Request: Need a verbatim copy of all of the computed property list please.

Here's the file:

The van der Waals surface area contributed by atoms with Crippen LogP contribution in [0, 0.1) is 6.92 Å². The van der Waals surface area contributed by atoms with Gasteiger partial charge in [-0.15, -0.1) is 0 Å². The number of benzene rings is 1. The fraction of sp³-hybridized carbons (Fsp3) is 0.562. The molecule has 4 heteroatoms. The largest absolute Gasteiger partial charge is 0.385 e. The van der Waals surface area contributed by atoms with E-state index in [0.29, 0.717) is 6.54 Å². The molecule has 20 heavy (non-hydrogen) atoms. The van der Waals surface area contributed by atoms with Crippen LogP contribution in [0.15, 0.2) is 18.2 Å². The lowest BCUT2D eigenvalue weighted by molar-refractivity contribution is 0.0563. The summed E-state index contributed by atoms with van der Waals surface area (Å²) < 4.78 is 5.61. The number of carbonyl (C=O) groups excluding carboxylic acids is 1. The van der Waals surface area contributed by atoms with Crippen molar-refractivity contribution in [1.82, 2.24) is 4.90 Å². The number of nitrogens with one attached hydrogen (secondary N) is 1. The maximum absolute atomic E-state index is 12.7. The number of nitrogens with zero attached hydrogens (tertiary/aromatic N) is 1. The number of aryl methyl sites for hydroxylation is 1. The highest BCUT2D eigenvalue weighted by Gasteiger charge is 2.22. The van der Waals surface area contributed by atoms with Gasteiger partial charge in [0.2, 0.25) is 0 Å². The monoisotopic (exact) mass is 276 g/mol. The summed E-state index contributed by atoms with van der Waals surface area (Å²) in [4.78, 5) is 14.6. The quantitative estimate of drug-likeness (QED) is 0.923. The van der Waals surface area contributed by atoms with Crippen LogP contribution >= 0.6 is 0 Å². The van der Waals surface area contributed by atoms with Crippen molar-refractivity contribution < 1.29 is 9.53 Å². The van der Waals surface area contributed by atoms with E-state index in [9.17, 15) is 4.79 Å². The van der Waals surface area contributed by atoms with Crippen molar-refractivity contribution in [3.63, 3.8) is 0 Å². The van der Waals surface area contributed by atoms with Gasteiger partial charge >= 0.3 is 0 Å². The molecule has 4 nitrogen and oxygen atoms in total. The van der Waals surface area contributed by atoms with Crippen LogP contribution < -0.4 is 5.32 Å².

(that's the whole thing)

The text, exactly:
The van der Waals surface area contributed by atoms with Crippen LogP contribution in [0, 0.1) is 6.92 Å². The van der Waals surface area contributed by atoms with Gasteiger partial charge in [-0.15, -0.1) is 0 Å². The number of benzene rings is 1. The fraction of sp³-hybridized carbons (Fsp3) is 0.562. The molecule has 4 heteroatoms. The largest absolute Gasteiger partial charge is 0.385 e. The van der Waals surface area contributed by atoms with E-state index in [0.29, 0.717) is 6.54 Å². The molecule has 20 heavy (non-hydrogen) atoms. The van der Waals surface area contributed by atoms with Crippen LogP contribution in [0.15, 0.2) is 18.2 Å². The lowest BCUT2D eigenvalue weighted by molar-refractivity contribution is 0.0563. The summed E-state index contributed by atoms with van der Waals surface area (Å²) < 4.78 is 5.61. The number of carbonyl (C=O) groups excluding carboxylic acids is 1. The van der Waals surface area contributed by atoms with Crippen molar-refractivity contribution in [1.82, 2.24) is 4.90 Å². The number of nitrogens with one attached hydrogen (secondary N) is 1. The maximum absolute atomic E-state index is 12.7. The number of nitrogens with zero attached hydrogens (tertiary/aromatic N) is 1. The number of aryl methyl sites for hydroxylation is 1. The highest BCUT2D eigenvalue weighted by Gasteiger charge is 2.22. The van der Waals surface area contributed by atoms with Gasteiger partial charge in [0.2, 0.25) is 0 Å². The monoisotopic (exact) mass is 276 g/mol. The summed E-state index contributed by atoms with van der Waals surface area (Å²) in [4.78, 5) is 14.6. The quantitative estimate of drug-likeness (QED) is 0.923. The van der Waals surface area contributed by atoms with Crippen LogP contribution >= 0.6 is 0 Å². The van der Waals surface area contributed by atoms with Crippen molar-refractivity contribution < 1.29 is 9.53 Å². The van der Waals surface area contributed by atoms with E-state index in [9.17, 15) is 4.79 Å². The van der Waals surface area contributed by atoms with Crippen molar-refractivity contribution in [3.63, 3.8) is 0 Å². The van der Waals surface area contributed by atoms with Gasteiger partial charge >= 0.3 is 0 Å². The molecule has 4 nitrogen and oxygen atoms in total. The van der Waals surface area contributed by atoms with Crippen LogP contribution < -0.4 is 5.32 Å².